I've finally gained the opportunity to read Rajiv Chandrasekaran's Imperial Life in the Emerald Kingdom. I'm only a few chapters in, but already it's horrifying.
More than that, though, it's educational. While everybody is aware that there was little in the way of reconstruction plans, Chandrasekaran is one of the first to highlight the idea that Garner (and to a lesser extent Bremer) were set up to fail. The reason why? That old villian Ahmed Chalabi. The office of the Vice President and the neocons at DoD were absolutely intent on handing over power to Chalabi, but knew that the CIA and State (as well as the old hands at DoD) would vigorously fight the idea. Any attempt to hand over control to Chalabi had to be done through the back door, so they deliberately hobbled Garner and the ORHA, with the hopes that in desperation they'd turn to Chalabi and his exiles for support. That would (so the theory went) legitimize Chalabi and set him up to be the logical successor to Garner.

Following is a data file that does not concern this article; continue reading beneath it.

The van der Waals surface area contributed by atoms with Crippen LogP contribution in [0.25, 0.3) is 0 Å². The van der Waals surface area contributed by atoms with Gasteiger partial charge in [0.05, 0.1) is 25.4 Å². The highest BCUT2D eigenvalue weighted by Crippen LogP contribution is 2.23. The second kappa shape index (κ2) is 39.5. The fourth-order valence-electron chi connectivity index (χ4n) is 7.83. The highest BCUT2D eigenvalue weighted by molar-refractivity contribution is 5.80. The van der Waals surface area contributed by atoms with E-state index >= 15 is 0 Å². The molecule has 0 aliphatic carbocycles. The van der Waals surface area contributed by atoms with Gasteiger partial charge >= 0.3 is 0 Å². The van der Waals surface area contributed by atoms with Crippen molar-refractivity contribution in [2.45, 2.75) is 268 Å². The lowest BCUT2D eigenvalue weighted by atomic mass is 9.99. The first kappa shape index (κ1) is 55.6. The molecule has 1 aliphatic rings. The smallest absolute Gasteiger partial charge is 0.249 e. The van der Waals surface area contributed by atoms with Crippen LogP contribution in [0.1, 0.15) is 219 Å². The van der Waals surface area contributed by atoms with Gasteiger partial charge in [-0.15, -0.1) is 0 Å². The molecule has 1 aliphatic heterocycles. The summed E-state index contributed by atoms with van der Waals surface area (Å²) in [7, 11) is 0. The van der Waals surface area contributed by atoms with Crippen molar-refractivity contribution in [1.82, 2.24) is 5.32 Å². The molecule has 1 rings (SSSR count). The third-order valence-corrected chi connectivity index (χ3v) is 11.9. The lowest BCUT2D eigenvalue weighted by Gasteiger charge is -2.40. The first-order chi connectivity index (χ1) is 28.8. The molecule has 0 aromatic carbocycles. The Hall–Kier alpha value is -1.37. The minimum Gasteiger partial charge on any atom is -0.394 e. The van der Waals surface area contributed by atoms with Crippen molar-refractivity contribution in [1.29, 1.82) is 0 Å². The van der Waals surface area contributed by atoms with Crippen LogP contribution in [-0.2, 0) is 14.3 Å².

That, uh, didn't work. Both because Chalabi was completely unsuited to the job and openly mocked in most of Iraq, and because making it happen meant that they had to systematically remove almost every qualified applicant for work in Iraq, because they were either familiar with Chalabi and didn't trust him, or were too close to State and the CIA, or weren't sufficiently loyal enough to the Republican party.
Meanwhile, junior Republican congressional staffers got to be big cheeses in Iraq, and bring that unique brand of governing incompetence that you can only really get from doctrinaire Republicans to the people of Iraq.